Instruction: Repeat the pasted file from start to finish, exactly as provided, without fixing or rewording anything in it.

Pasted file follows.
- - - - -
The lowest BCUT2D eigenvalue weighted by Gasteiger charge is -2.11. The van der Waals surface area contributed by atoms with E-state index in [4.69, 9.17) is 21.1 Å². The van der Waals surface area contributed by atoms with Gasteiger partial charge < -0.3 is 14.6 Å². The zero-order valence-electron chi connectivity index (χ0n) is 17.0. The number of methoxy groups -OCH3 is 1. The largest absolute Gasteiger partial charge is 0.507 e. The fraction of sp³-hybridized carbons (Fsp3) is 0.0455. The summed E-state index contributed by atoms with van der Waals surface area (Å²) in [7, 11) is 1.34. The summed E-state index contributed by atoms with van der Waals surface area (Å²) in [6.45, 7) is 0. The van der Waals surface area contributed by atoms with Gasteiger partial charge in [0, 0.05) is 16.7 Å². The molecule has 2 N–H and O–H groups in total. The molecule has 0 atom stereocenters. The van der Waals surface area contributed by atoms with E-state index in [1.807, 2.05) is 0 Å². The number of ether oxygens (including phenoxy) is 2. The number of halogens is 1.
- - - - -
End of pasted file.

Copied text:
The lowest BCUT2D eigenvalue weighted by Gasteiger charge is -2.11. The van der Waals surface area contributed by atoms with E-state index in [4.69, 9.17) is 21.1 Å². The van der Waals surface area contributed by atoms with Gasteiger partial charge < -0.3 is 14.6 Å². The zero-order valence-electron chi connectivity index (χ0n) is 17.0. The number of methoxy groups -OCH3 is 1. The largest absolute Gasteiger partial charge is 0.507 e. The fraction of sp³-hybridized carbons (Fsp3) is 0.0455. The summed E-state index contributed by atoms with van der Waals surface area (Å²) in [7, 11) is 1.34. The summed E-state index contributed by atoms with van der Waals surface area (Å²) in [6.45, 7) is 0. The van der Waals surface area contributed by atoms with Gasteiger partial charge in [0, 0.05) is 16.7 Å². The molecule has 2 N–H and O–H groups in total. The molecule has 0 atom stereocenters. The van der Waals surface area contributed by atoms with E-state index in [1.807, 2.05) is 0 Å². The number of ether oxygens (including phenoxy) is 2. The number of halogens is 1.